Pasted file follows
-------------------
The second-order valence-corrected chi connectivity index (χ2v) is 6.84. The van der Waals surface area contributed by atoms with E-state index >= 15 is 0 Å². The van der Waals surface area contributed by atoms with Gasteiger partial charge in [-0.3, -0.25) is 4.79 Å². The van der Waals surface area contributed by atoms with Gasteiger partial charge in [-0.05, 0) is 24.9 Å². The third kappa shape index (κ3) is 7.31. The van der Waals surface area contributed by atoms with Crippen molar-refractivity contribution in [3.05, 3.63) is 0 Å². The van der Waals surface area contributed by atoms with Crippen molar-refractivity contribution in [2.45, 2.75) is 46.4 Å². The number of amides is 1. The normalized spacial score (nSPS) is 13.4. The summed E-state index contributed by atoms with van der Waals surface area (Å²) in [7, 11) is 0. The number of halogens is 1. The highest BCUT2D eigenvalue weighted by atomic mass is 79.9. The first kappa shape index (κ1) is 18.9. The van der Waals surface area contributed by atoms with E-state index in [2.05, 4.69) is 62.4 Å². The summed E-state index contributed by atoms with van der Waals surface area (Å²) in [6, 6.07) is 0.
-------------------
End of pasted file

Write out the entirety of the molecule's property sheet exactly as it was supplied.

The second-order valence-corrected chi connectivity index (χ2v) is 6.84. The van der Waals surface area contributed by atoms with E-state index >= 15 is 0 Å². The van der Waals surface area contributed by atoms with Gasteiger partial charge in [-0.3, -0.25) is 4.79 Å². The van der Waals surface area contributed by atoms with Gasteiger partial charge in [-0.05, 0) is 24.9 Å². The third kappa shape index (κ3) is 7.31. The van der Waals surface area contributed by atoms with Crippen molar-refractivity contribution in [3.05, 3.63) is 0 Å². The van der Waals surface area contributed by atoms with Crippen molar-refractivity contribution in [2.45, 2.75) is 46.4 Å². The number of amides is 1. The normalized spacial score (nSPS) is 13.4. The summed E-state index contributed by atoms with van der Waals surface area (Å²) in [7, 11) is 0. The number of halogens is 1. The highest BCUT2D eigenvalue weighted by atomic mass is 79.9. The first kappa shape index (κ1) is 18.9. The van der Waals surface area contributed by atoms with E-state index in [2.05, 4.69) is 62.4 Å². The summed E-state index contributed by atoms with van der Waals surface area (Å²) in [6, 6.07) is 0.